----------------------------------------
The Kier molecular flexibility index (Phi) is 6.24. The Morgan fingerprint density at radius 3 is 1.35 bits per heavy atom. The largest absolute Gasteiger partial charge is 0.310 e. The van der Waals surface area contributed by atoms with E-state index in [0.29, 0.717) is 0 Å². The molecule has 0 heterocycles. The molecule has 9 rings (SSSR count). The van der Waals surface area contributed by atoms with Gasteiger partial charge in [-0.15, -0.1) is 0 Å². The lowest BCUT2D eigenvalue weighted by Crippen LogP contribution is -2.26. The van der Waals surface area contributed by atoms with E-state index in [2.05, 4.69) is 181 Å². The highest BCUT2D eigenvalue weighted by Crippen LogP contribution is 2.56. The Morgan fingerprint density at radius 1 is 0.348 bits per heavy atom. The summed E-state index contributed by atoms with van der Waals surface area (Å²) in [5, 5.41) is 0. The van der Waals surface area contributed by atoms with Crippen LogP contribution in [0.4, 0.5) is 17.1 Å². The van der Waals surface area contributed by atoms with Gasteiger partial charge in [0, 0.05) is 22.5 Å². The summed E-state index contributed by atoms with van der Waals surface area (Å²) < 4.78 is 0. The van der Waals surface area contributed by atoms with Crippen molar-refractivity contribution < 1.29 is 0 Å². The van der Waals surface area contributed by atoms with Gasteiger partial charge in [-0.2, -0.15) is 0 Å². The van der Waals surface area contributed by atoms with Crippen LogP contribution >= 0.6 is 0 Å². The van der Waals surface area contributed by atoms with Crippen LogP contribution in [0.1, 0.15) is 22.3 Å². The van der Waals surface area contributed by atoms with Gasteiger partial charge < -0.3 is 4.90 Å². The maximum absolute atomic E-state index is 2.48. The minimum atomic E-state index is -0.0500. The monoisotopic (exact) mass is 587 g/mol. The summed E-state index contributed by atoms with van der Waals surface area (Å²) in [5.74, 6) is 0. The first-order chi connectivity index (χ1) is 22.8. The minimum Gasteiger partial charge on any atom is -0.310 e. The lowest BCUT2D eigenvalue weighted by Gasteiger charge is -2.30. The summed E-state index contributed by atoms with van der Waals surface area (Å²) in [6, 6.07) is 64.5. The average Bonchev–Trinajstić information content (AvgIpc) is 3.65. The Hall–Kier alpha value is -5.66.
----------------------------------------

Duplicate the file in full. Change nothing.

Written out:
The Kier molecular flexibility index (Phi) is 6.24. The Morgan fingerprint density at radius 3 is 1.35 bits per heavy atom. The largest absolute Gasteiger partial charge is 0.310 e. The van der Waals surface area contributed by atoms with E-state index in [0.29, 0.717) is 0 Å². The molecule has 0 heterocycles. The molecule has 9 rings (SSSR count). The van der Waals surface area contributed by atoms with Gasteiger partial charge in [-0.15, -0.1) is 0 Å². The lowest BCUT2D eigenvalue weighted by Crippen LogP contribution is -2.26. The van der Waals surface area contributed by atoms with E-state index in [2.05, 4.69) is 181 Å². The highest BCUT2D eigenvalue weighted by Crippen LogP contribution is 2.56. The Morgan fingerprint density at radius 1 is 0.348 bits per heavy atom. The summed E-state index contributed by atoms with van der Waals surface area (Å²) in [5, 5.41) is 0. The van der Waals surface area contributed by atoms with Crippen LogP contribution in [0.4, 0.5) is 17.1 Å². The van der Waals surface area contributed by atoms with Gasteiger partial charge in [0, 0.05) is 22.5 Å². The summed E-state index contributed by atoms with van der Waals surface area (Å²) < 4.78 is 0. The van der Waals surface area contributed by atoms with Crippen molar-refractivity contribution < 1.29 is 0 Å². The van der Waals surface area contributed by atoms with Gasteiger partial charge in [-0.2, -0.15) is 0 Å². The van der Waals surface area contributed by atoms with Crippen LogP contribution >= 0.6 is 0 Å². The van der Waals surface area contributed by atoms with Crippen LogP contribution in [0.1, 0.15) is 22.3 Å². The van der Waals surface area contributed by atoms with Gasteiger partial charge < -0.3 is 4.90 Å². The maximum absolute atomic E-state index is 2.48. The minimum atomic E-state index is -0.0500. The monoisotopic (exact) mass is 587 g/mol. The summed E-state index contributed by atoms with van der Waals surface area (Å²) in [5.74, 6) is 0. The first-order chi connectivity index (χ1) is 22.8. The minimum Gasteiger partial charge on any atom is -0.310 e. The lowest BCUT2D eigenvalue weighted by Gasteiger charge is -2.30. The summed E-state index contributed by atoms with van der Waals surface area (Å²) in [6, 6.07) is 64.5. The average Bonchev–Trinajstić information content (AvgIpc) is 3.65. The Hall–Kier alpha value is -5.66.